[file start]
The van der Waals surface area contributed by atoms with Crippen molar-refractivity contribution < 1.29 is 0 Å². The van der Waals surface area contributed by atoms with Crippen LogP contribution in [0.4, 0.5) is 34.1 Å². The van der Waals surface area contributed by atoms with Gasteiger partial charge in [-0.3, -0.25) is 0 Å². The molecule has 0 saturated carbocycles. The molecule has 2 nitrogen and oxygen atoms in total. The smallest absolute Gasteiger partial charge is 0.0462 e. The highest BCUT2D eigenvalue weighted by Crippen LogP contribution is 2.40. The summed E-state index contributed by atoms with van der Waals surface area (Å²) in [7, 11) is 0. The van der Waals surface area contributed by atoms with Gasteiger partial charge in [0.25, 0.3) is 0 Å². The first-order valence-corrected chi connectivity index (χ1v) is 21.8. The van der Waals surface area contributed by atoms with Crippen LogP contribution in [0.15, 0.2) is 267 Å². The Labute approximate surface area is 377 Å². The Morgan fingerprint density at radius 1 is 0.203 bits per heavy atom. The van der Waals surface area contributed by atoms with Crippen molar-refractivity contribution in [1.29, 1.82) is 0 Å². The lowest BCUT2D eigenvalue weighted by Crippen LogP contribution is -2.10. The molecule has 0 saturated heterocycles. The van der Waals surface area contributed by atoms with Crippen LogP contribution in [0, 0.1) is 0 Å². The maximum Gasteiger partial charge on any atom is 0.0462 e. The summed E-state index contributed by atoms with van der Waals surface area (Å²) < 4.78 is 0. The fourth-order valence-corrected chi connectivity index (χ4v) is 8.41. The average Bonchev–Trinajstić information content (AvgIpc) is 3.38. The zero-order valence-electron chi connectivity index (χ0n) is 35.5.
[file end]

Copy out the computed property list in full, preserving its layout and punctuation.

The van der Waals surface area contributed by atoms with Crippen molar-refractivity contribution < 1.29 is 0 Å². The van der Waals surface area contributed by atoms with Crippen LogP contribution in [0.4, 0.5) is 34.1 Å². The van der Waals surface area contributed by atoms with Gasteiger partial charge in [-0.3, -0.25) is 0 Å². The molecule has 0 saturated carbocycles. The molecule has 2 nitrogen and oxygen atoms in total. The smallest absolute Gasteiger partial charge is 0.0462 e. The highest BCUT2D eigenvalue weighted by Crippen LogP contribution is 2.40. The summed E-state index contributed by atoms with van der Waals surface area (Å²) in [7, 11) is 0. The van der Waals surface area contributed by atoms with Gasteiger partial charge in [0.25, 0.3) is 0 Å². The first-order valence-corrected chi connectivity index (χ1v) is 21.8. The van der Waals surface area contributed by atoms with Crippen LogP contribution in [0.15, 0.2) is 267 Å². The Labute approximate surface area is 377 Å². The Morgan fingerprint density at radius 1 is 0.203 bits per heavy atom. The van der Waals surface area contributed by atoms with Crippen molar-refractivity contribution in [1.29, 1.82) is 0 Å². The lowest BCUT2D eigenvalue weighted by Crippen LogP contribution is -2.10. The molecule has 0 saturated heterocycles. The van der Waals surface area contributed by atoms with Crippen LogP contribution in [0, 0.1) is 0 Å². The maximum Gasteiger partial charge on any atom is 0.0462 e. The summed E-state index contributed by atoms with van der Waals surface area (Å²) < 4.78 is 0. The fourth-order valence-corrected chi connectivity index (χ4v) is 8.41. The average Bonchev–Trinajstić information content (AvgIpc) is 3.38. The zero-order valence-electron chi connectivity index (χ0n) is 35.5.